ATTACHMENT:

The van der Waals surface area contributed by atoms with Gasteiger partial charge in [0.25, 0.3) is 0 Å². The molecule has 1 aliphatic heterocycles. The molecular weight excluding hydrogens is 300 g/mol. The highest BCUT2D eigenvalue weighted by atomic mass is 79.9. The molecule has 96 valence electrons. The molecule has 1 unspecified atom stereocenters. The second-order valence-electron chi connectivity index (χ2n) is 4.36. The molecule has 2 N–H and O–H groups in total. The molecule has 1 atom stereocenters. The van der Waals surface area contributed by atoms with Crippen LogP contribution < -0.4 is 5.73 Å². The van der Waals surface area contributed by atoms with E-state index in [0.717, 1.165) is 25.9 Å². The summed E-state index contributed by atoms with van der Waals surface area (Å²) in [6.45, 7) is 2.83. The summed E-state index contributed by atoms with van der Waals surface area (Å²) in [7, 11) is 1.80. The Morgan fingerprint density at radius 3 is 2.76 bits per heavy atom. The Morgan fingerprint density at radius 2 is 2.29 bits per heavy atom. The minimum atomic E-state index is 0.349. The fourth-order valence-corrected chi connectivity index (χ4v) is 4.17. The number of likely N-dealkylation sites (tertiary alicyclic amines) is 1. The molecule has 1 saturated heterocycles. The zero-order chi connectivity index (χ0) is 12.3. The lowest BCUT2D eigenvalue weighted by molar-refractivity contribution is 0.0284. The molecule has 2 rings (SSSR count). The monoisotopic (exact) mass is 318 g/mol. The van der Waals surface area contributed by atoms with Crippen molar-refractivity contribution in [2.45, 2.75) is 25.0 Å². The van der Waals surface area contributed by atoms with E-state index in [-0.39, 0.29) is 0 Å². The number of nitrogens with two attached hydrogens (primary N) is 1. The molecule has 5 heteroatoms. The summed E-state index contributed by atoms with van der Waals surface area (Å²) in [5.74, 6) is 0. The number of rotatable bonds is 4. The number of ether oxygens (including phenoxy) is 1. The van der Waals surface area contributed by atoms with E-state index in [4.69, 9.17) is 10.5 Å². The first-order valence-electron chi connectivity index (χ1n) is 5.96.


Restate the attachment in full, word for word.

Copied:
The van der Waals surface area contributed by atoms with Gasteiger partial charge in [0.25, 0.3) is 0 Å². The molecule has 1 aliphatic heterocycles. The molecular weight excluding hydrogens is 300 g/mol. The highest BCUT2D eigenvalue weighted by atomic mass is 79.9. The molecule has 96 valence electrons. The molecule has 1 unspecified atom stereocenters. The second-order valence-electron chi connectivity index (χ2n) is 4.36. The molecule has 2 N–H and O–H groups in total. The molecule has 1 atom stereocenters. The van der Waals surface area contributed by atoms with Crippen LogP contribution < -0.4 is 5.73 Å². The van der Waals surface area contributed by atoms with E-state index in [0.717, 1.165) is 25.9 Å². The summed E-state index contributed by atoms with van der Waals surface area (Å²) in [6.45, 7) is 2.83. The summed E-state index contributed by atoms with van der Waals surface area (Å²) in [7, 11) is 1.80. The Morgan fingerprint density at radius 3 is 2.76 bits per heavy atom. The Morgan fingerprint density at radius 2 is 2.29 bits per heavy atom. The minimum atomic E-state index is 0.349. The fourth-order valence-corrected chi connectivity index (χ4v) is 4.17. The number of likely N-dealkylation sites (tertiary alicyclic amines) is 1. The molecule has 1 saturated heterocycles. The zero-order chi connectivity index (χ0) is 12.3. The lowest BCUT2D eigenvalue weighted by molar-refractivity contribution is 0.0284. The molecule has 2 rings (SSSR count). The monoisotopic (exact) mass is 318 g/mol. The van der Waals surface area contributed by atoms with Crippen molar-refractivity contribution in [2.45, 2.75) is 25.0 Å². The van der Waals surface area contributed by atoms with E-state index in [-0.39, 0.29) is 0 Å². The number of nitrogens with two attached hydrogens (primary N) is 1. The molecule has 5 heteroatoms. The summed E-state index contributed by atoms with van der Waals surface area (Å²) in [5.74, 6) is 0. The number of rotatable bonds is 4. The number of ether oxygens (including phenoxy) is 1. The van der Waals surface area contributed by atoms with E-state index in [4.69, 9.17) is 10.5 Å². The first-order valence-electron chi connectivity index (χ1n) is 5.96.